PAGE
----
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Social Policy and Development Programme Paper 21: The Politics of Welfare Developmentalism in Hong Kong

18 Nov 2005



Compared with its Asian counterparts, the welfare regime of Hong Kong Special Administrative Region (HKSAR) stands out because of the strong role played by the state as the financier and provider of services, as opposed to being simply the regulator.

The founding of the “residual welfare state” in the early 1970s marked the inception of welfare developmentalism in Hong Kong. Rapid industrialization and socioeconomic development generated the need for more social provision. At the same time, the colonial state was careful to subsume this political need for better social provision under the wider policy parameters of economic non-interventionism and financial conservatism. Sustaining this residual welfare state required high economic growth rates, while full employment gave rise to real wage increases that minimized public demands for welfare provision.

These optimal conditions started to change in the 1980s, as socioeconomic development, economic restructuring, the rise of structural poverty, an aging population and rising expectations all led to increasing demands for social programmes. The potential problem of the long-term sustainability of the residual welfare state was partly obscured in the late 1980s to early 1990s by the economic bubble generated by the real estate market. The political transition toward 1997 saw the partial democratization of the legislature. An accumulation of revenue coupled with the political transition led the government to generously increase spending on social provision.

The first chief executive of HKSAR, Tung Chee-Hwa, continued increasing social spending, envisioning the construction of a Confucian welfare state as the basis of the new political order. However the Confucian contract’s underlying message of strong political leadership, social unity and a caring government was dealt a deathblow by the 1997 Asian financial crisis, which resulted in an economic downturn that destroyed the preconditions that underlay the old social pact. An economic recession of unprecedented magnitude reduced the growth of gross domestic product (GDP) to –5.3 per cent in 1998, increased the unemployment rate to 7.4 per cent in the second quarter of 2002, and raised the public budget deficit to 65 billion Hong Kong dollars (equivalent to 5.2 per cent of GDP) in 2001–2002. Both the middle and lower classes were hit hard by unemployment, wage decline and asset deflation.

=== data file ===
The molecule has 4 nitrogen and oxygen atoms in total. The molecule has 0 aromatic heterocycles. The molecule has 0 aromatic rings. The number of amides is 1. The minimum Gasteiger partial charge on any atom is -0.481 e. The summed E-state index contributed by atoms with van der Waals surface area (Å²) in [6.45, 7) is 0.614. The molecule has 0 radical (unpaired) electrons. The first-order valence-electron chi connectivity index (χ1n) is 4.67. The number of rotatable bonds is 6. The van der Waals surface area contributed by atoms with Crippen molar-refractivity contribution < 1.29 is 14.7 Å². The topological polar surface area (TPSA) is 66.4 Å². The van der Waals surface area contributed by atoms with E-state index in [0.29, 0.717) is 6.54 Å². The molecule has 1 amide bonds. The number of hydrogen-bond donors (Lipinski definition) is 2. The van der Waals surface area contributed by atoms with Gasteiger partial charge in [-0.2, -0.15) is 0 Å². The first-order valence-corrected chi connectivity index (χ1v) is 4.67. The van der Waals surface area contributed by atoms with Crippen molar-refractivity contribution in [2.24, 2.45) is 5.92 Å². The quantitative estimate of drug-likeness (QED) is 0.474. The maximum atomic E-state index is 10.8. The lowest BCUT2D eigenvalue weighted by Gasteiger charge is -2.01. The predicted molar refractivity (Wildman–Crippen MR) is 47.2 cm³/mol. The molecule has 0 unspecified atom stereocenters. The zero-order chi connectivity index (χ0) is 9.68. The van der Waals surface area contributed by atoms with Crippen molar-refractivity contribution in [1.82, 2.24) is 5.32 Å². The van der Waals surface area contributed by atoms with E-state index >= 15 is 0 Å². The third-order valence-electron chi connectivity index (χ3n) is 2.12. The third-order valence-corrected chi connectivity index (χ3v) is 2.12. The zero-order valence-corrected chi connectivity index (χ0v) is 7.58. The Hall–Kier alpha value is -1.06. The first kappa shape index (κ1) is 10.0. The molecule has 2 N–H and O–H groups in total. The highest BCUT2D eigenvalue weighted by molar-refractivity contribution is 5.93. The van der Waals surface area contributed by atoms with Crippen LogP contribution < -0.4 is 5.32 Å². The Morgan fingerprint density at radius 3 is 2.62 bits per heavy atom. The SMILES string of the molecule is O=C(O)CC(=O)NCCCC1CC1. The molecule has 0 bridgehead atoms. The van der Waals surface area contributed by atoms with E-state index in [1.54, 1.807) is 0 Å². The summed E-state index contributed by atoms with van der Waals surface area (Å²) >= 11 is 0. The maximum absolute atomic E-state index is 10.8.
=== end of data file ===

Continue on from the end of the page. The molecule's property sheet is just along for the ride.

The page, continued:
Faced with all these challenges, the government prioritized the elimination of the budget deficit; as a result, social programmes suffered from expenditure cutbacks. The retrenchment of the residual welfare state was accomplished through measures of recommodification and cost containment. The reconfiguration of welfare developmentalism entailed a neoliberal turn in social policy and a developmentalist turn in economic policy. The withdrawal of the state from redistributive social programmes has happened at a time when the middle and lower classes have been deeply affected by real financial difficulties, a substantial decline in standards of living, and a lack of social safety nets that could serve as a buffer against such economic fluctuations.

What are the prospects for more progressive social policy change? While political parties, labour unions, non-governmental organizations and professional organizations have been quite critical of current development trends, a stronger societal consensus has yet to emerge on what the contours of the new social pact should be. The author writes that many of the institutional conditions for the generation of this consensus - and hence, progressive change - hinge on further constitutional reform. In sum, in Asian industrialized states such as HKSAR, social policy reform is inevitably connected with democratization.

Eliza W.Y. Lee is Associate Professor in the Department of Government and Public Administration at the Chinese University of Hong Kong.

Order SPD PP 21 from UNRISD, 15 pages, 2005; US$ 12 for readers in industrialized countries and US$ 6 for readers in developing and transitional countries and for students.